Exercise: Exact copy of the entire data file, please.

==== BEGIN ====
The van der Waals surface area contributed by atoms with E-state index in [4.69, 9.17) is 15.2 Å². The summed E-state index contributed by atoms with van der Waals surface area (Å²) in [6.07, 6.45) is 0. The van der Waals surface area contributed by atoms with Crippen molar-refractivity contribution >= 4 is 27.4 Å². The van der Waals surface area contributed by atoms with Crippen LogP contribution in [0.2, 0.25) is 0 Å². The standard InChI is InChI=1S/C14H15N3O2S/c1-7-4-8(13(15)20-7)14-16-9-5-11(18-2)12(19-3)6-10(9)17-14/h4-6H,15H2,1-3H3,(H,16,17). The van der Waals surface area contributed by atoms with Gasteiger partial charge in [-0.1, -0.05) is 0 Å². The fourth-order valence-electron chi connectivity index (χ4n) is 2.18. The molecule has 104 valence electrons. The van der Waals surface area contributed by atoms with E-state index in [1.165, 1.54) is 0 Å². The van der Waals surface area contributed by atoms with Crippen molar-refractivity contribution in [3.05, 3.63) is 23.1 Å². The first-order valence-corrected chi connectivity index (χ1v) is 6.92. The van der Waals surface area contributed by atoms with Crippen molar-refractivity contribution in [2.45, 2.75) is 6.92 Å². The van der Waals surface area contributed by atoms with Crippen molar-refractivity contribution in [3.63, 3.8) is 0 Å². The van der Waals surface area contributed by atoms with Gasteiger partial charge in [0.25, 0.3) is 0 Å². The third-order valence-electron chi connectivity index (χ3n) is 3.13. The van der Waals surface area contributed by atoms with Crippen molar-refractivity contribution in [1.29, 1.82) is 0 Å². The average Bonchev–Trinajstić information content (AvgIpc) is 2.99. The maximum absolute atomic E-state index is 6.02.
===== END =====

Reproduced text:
The van der Waals surface area contributed by atoms with E-state index in [4.69, 9.17) is 15.2 Å². The summed E-state index contributed by atoms with van der Waals surface area (Å²) in [6.07, 6.45) is 0. The van der Waals surface area contributed by atoms with Crippen molar-refractivity contribution >= 4 is 27.4 Å². The van der Waals surface area contributed by atoms with Crippen LogP contribution in [0.2, 0.25) is 0 Å². The standard InChI is InChI=1S/C14H15N3O2S/c1-7-4-8(13(15)20-7)14-16-9-5-11(18-2)12(19-3)6-10(9)17-14/h4-6H,15H2,1-3H3,(H,16,17). The van der Waals surface area contributed by atoms with Gasteiger partial charge in [-0.1, -0.05) is 0 Å². The fourth-order valence-electron chi connectivity index (χ4n) is 2.18. The molecule has 104 valence electrons. The van der Waals surface area contributed by atoms with E-state index in [1.165, 1.54) is 0 Å². The van der Waals surface area contributed by atoms with Crippen molar-refractivity contribution in [3.05, 3.63) is 23.1 Å². The first-order valence-corrected chi connectivity index (χ1v) is 6.92. The van der Waals surface area contributed by atoms with Crippen molar-refractivity contribution in [2.45, 2.75) is 6.92 Å². The van der Waals surface area contributed by atoms with Crippen molar-refractivity contribution in [3.63, 3.8) is 0 Å². The van der Waals surface area contributed by atoms with Gasteiger partial charge in [0.25, 0.3) is 0 Å². The third-order valence-electron chi connectivity index (χ3n) is 3.13. The van der Waals surface area contributed by atoms with Crippen molar-refractivity contribution in [1.29, 1.82) is 0 Å². The average Bonchev–Trinajstić information content (AvgIpc) is 2.99. The maximum absolute atomic E-state index is 6.02.